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MAWD sits down with environmental artist, MacArthur Genius Grantee, and National Design Award Recipient for a conversation on how large-scale kinetic artworks can inspire individual awareness, promote wellness, and anchor community.

Welcome, Ned. Can you tell us about how you got started, and the early influences behind your work?

In the early 1980s, I was working at the Exploratorium: The Museum of Science, Technology and Arts in San Francisco, specifically focusing on the construction of science related exhibitions, presenting large-scale kinetic sculptures. This confluence of art and science stayed with me throughout my career, with my earlier works investigating how nature organizes itself into patterns.

I soon began collaborating with architectural firms, and began to ask: how can I make the skin of a building sensitive and granular? So much of architecture is trying to convey solidity. What if I did the opposite?

Your work is very much about the environment and ecology. How does your work aim to uncover the relationship between organic landscapes and our own built landscapes?

I believe a lot of this has to do with making energy flows visible. If the role of architecture has traditionally been to conceal, my work aims to bring visibility to the flows of energy that have traditionally been kept out of sight.

Most architectural projects pose significant ecological impact. Therefore, showcasing the heat gains buildings produce — such as in the form of electricity generating art — helps to reveal our built environment’s own continually occurring processes.

Wind Arbor A 1090

How do you think your work increases mindfulness? Does it bring a greater sense of awareness and presence to the viewer?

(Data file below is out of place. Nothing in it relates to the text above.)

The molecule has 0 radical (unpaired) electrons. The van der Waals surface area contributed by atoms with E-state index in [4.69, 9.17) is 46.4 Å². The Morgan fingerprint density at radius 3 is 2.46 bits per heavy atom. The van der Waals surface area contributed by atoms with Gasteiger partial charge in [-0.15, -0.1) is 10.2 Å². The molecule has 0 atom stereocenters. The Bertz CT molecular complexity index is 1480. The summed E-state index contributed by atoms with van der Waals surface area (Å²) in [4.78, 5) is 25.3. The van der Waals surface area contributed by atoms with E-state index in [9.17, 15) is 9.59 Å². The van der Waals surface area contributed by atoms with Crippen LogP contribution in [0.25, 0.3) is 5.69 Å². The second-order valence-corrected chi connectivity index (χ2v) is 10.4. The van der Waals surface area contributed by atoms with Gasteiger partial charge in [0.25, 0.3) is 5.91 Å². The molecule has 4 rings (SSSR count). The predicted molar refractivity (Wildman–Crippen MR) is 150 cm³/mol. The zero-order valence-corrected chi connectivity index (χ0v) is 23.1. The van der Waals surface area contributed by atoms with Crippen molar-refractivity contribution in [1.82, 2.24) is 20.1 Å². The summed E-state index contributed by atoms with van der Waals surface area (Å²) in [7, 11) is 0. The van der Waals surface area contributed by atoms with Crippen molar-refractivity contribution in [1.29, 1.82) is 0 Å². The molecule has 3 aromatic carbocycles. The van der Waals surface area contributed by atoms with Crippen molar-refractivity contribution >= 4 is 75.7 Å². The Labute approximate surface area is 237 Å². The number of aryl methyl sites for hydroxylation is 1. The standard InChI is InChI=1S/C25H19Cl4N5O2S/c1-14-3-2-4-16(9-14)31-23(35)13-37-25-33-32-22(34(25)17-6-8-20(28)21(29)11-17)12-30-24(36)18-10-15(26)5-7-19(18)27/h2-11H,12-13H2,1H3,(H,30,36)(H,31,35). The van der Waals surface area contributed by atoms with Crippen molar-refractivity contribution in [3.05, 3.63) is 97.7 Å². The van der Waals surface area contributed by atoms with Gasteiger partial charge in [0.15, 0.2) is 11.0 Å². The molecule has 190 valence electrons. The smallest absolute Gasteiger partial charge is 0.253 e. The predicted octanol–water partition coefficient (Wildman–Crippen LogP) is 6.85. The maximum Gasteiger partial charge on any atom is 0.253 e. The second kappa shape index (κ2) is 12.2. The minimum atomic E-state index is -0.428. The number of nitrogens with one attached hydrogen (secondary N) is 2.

A great deal of my own investigations have asked: how can we make spaces that appeal to basic human instincts? One example is breathing. We breathe, and buildings do too. Again, traditional architecture has aimed to conceal this airflow, but once you can see it - it’s magical.

Your work is closely tied to the environment, and draws great inspiration from nature. Do you believe your work brings greater appreciation to the natural world? If so, how?

Nature has always held my attention. I have never gotten bored looking at cloud passing, ocean tides rippling, or the wind blowing. Because my work speaks to these natural phenomena, and are shaped by them, I hope these structures will not only hold people’s attention, but shift their emotional connection to the atmosphere.

Unlike traditional works of art, your sculptures find themselves outdoors: attached to buildings, in gardens, or large public squares. How does this non-traditional display of your works both affect the viewer’s experience, and the physical artworks themselves?

As opposed to the traditional art museum, a majority of my works are immersed in landscapes where interaction is encouraged. Depending on the scale of the work, I encourage people to touch my work, manipulate it. For larger, architectural works, I hope there is a chance that these works will transform how you relate to architecture, and transform how viewers see themselves in relation to the large, imposing structures. In this sense, I hope the outdoor, large-scale nature of my work helps blur the distinction between art and architecture, viewership and participation.

Each of my projects are different. My works are highly experimental, and I spend countless hours prototyping. My process is more akin to an experiment. Because every project is different, and produces vastly different responses.

Working outdoors means that I am handing over part of the creative process to nature.

I work with durable materials that age well over the span of decades. However, I also embrace rust and patina. Natural systems and human systems exist in tandem. My work shows this hybrid nature of both built and organic forces. I hope that this synergy, and the beauty that it creates, demonstrates the restorative collaboration both humans and nature share.